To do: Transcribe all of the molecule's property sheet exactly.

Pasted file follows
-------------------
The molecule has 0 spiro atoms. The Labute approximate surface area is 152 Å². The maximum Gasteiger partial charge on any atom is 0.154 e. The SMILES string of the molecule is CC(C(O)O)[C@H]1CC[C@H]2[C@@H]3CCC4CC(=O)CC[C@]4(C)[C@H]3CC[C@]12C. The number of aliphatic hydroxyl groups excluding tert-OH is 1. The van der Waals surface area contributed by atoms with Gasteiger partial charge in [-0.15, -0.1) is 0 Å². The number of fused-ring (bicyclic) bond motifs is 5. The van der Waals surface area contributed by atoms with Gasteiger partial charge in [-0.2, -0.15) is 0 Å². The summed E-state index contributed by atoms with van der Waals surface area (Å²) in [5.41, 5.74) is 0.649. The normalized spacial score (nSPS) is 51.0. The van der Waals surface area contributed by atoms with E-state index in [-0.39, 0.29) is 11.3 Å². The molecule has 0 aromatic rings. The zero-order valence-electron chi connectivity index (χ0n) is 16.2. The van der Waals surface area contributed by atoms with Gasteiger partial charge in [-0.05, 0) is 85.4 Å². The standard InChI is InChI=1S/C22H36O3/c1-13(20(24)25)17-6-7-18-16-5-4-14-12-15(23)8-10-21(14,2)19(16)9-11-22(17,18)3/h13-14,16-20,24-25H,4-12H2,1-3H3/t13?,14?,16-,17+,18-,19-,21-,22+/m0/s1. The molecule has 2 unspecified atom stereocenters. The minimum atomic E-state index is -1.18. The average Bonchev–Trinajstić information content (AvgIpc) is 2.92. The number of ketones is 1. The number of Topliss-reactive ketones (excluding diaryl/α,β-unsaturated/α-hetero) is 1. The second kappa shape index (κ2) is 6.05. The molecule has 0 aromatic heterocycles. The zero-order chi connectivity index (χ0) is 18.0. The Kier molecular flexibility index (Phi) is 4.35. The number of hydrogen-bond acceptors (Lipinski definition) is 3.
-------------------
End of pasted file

The molecule has 0 spiro atoms. The Labute approximate surface area is 152 Å². The maximum Gasteiger partial charge on any atom is 0.154 e. The SMILES string of the molecule is CC(C(O)O)[C@H]1CC[C@H]2[C@@H]3CCC4CC(=O)CC[C@]4(C)[C@H]3CC[C@]12C. The number of aliphatic hydroxyl groups excluding tert-OH is 1. The van der Waals surface area contributed by atoms with Gasteiger partial charge in [-0.15, -0.1) is 0 Å². The number of fused-ring (bicyclic) bond motifs is 5. The van der Waals surface area contributed by atoms with Gasteiger partial charge in [-0.2, -0.15) is 0 Å². The summed E-state index contributed by atoms with van der Waals surface area (Å²) in [5.41, 5.74) is 0.649. The normalized spacial score (nSPS) is 51.0. The van der Waals surface area contributed by atoms with E-state index in [-0.39, 0.29) is 11.3 Å². The molecule has 0 aromatic rings. The zero-order valence-electron chi connectivity index (χ0n) is 16.2. The van der Waals surface area contributed by atoms with Gasteiger partial charge in [-0.05, 0) is 85.4 Å². The standard InChI is InChI=1S/C22H36O3/c1-13(20(24)25)17-6-7-18-16-5-4-14-12-15(23)8-10-21(14,2)19(16)9-11-22(17,18)3/h13-14,16-20,24-25H,4-12H2,1-3H3/t13?,14?,16-,17+,18-,19-,21-,22+/m0/s1. The molecule has 2 unspecified atom stereocenters. The minimum atomic E-state index is -1.18. The average Bonchev–Trinajstić information content (AvgIpc) is 2.92. The number of ketones is 1. The number of Topliss-reactive ketones (excluding diaryl/α,β-unsaturated/α-hetero) is 1. The second kappa shape index (κ2) is 6.05. The molecule has 0 aromatic heterocycles. The zero-order chi connectivity index (χ0) is 18.0. The Kier molecular flexibility index (Phi) is 4.35. The number of hydrogen-bond acceptors (Lipinski definition) is 3.